As is usual with contracts and confidentiality, Mundell can't reveal the specifics of the deal except to say that it's a fairly standard arrangement and she's happy with it. The producers have purchased the right to develop the script and the 'bible' for the series, and there's an option period during which principal must start, or the option will be extended.
The book found its way to producer Kristian Moliere through Mundell's agent Martin Shaw (who works with Alex Adsett). As quoted in the press release, Moliere found the novel 'gripping and powerful' and could envisage it as a TV series that would resonate with audiences. Nobody's specifically saying it, but this is a series with global potential and a strong UK element. Moliere engaged experienced UK-born Australia-based script editor/writer Andy Cox to work on the story and script.
Mundell will not be screenwriting herself (though she says she'd love to learn the art one day), but will be 'consulted in a meaningful way', particularly about any major changes to the story. 'I understand that the novelist is probably the least important person once the wheels of production start turning,' she laughs, 'but at this stage there's been so much respect.' She has nothing but praise for Cox, who she's met with in person for two extensive meetings so far. Prior to meeting him and signing the deal, she was sent several of his screenplays, including the television adaptation of Truth.
The cover of Meg Mundell's The Trespassers (University of Queensland Press). Image supplied.
'Andy's scripts were artworks in themselves,' she remembers. 'There was not a word out of place. It was really pared back writing but had so many images loaded into it. Every word was carrying its weight and it was almost poetic. I'm a big fan of Peter Temple. I’d never compared a novel and a screenplay, and I could see that Andy had changed things around a little bit in order to create dramatic tension for that format, but the essence of Temple was there. The language was there – whole sections of dialogue – and it was still Temple’s voice but jigsawed back together in a different way, and I was really excited and it filled me with confidence.'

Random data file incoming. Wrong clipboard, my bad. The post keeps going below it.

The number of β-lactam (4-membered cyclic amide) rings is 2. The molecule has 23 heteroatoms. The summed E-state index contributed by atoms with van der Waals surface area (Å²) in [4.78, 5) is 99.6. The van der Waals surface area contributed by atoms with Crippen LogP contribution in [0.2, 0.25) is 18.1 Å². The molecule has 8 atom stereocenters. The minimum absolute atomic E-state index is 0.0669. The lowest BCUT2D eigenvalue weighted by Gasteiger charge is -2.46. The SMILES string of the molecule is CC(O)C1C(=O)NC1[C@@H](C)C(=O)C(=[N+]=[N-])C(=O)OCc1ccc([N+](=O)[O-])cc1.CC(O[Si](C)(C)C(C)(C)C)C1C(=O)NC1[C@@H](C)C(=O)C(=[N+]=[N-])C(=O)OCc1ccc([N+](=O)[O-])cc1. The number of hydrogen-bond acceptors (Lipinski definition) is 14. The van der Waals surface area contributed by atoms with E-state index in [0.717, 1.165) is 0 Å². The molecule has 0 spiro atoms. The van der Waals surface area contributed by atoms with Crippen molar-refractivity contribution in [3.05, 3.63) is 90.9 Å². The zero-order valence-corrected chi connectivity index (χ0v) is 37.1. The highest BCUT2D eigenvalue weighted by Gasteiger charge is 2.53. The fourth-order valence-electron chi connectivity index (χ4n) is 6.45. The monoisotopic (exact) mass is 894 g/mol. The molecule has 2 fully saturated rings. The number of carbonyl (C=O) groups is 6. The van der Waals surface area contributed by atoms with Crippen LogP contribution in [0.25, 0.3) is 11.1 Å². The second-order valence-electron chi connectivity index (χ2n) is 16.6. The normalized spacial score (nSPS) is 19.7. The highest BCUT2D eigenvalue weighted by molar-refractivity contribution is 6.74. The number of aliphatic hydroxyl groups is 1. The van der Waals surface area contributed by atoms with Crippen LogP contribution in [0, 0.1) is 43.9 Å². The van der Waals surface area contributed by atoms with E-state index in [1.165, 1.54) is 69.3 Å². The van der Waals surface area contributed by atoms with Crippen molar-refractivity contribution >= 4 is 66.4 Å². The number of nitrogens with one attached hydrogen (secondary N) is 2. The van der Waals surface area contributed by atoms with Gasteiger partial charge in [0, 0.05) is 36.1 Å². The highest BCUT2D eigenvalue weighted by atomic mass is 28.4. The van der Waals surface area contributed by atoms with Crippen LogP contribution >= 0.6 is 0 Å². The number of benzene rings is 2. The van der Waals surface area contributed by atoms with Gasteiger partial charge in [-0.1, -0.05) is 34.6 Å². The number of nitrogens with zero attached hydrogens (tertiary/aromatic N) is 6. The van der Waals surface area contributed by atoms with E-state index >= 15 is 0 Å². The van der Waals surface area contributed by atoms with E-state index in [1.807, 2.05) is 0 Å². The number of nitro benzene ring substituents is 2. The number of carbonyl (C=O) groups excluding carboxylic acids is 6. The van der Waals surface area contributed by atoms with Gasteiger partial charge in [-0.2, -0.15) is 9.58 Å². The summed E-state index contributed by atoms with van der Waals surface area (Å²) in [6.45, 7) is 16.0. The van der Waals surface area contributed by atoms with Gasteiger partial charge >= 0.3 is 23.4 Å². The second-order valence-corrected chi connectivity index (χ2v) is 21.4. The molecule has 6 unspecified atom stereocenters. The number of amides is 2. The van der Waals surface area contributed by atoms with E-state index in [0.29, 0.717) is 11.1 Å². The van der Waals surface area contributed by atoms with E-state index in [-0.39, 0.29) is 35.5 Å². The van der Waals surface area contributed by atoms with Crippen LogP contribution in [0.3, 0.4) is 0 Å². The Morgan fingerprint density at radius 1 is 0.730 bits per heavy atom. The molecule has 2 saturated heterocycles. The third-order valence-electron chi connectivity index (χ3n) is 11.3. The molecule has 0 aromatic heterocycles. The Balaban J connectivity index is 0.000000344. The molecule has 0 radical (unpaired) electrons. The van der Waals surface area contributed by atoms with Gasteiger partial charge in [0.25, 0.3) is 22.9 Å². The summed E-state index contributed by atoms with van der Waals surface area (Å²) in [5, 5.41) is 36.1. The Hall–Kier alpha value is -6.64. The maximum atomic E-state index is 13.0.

The in-person meetings revealed even more simpatico. Like Mundell, Cox was an immigrant and had left home quite young. He'd also grown up on and around boats, which was particularly appealing to the author, whose story largely takes place on board. 'Andy knows the insides of ships, and been out to sea as well, so he has this great spatial awareness of a seagoing vessel.' Cox also said to her that he didn't want to 'break this beautiful thing that you've made.' which is surely what any novelist would want to hear from a screenwriter.
As far as the changes that are being suggested between the novel and the screenplay, 'all the changes he’s talking about make perfect sense and seem incredibly sensible, and are all to do with the fact that it’s in a different medium.' Mundell says she's greatly enjoying the process.
'I'm learning so much, not just about the fact that your brain does something different when you’re reading a book to when you’re watching a TV show, but also the practicalities of it. You can’t have a giant futuristic rigged-up sailing ship built, and then fill it with children and adults and set it sailing across the sea and just film it! It’s just not practical. It's impressive to see how Andy is making shifts that have a practical basis but also make the story better.'
As everybody knows, there are a million things that have to go right before principal photography can start on a big miniseries adaptation like The Trespassers. But Fremantle are a huge player, and they've expressed a firm commitment to development. We'll be following the project with much interest.